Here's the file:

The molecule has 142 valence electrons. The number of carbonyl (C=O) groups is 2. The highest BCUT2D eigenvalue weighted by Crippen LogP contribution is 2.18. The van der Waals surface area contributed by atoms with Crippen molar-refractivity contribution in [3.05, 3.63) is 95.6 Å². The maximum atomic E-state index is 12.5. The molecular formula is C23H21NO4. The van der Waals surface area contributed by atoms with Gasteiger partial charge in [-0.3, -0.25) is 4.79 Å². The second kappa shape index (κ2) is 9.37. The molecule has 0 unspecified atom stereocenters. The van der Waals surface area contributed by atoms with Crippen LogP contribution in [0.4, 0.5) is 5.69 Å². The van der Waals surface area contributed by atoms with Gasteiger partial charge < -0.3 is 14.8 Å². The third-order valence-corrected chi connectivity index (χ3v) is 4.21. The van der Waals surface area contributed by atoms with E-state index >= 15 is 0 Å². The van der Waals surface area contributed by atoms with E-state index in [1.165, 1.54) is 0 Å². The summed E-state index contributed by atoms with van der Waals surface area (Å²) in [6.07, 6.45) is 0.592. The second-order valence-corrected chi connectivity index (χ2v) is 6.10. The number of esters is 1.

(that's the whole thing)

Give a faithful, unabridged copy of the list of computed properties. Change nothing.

The molecule has 142 valence electrons. The number of carbonyl (C=O) groups is 2. The highest BCUT2D eigenvalue weighted by Crippen LogP contribution is 2.18. The van der Waals surface area contributed by atoms with Crippen molar-refractivity contribution in [3.05, 3.63) is 95.6 Å². The maximum atomic E-state index is 12.5. The molecular formula is C23H21NO4. The van der Waals surface area contributed by atoms with Gasteiger partial charge in [-0.3, -0.25) is 4.79 Å². The second kappa shape index (κ2) is 9.37. The molecule has 0 unspecified atom stereocenters. The van der Waals surface area contributed by atoms with Crippen LogP contribution in [0.4, 0.5) is 5.69 Å². The van der Waals surface area contributed by atoms with Gasteiger partial charge < -0.3 is 14.8 Å². The third-order valence-corrected chi connectivity index (χ3v) is 4.21. The van der Waals surface area contributed by atoms with E-state index >= 15 is 0 Å². The van der Waals surface area contributed by atoms with E-state index in [1.165, 1.54) is 0 Å². The summed E-state index contributed by atoms with van der Waals surface area (Å²) in [6.07, 6.45) is 0.592. The second-order valence-corrected chi connectivity index (χ2v) is 6.10. The number of esters is 1.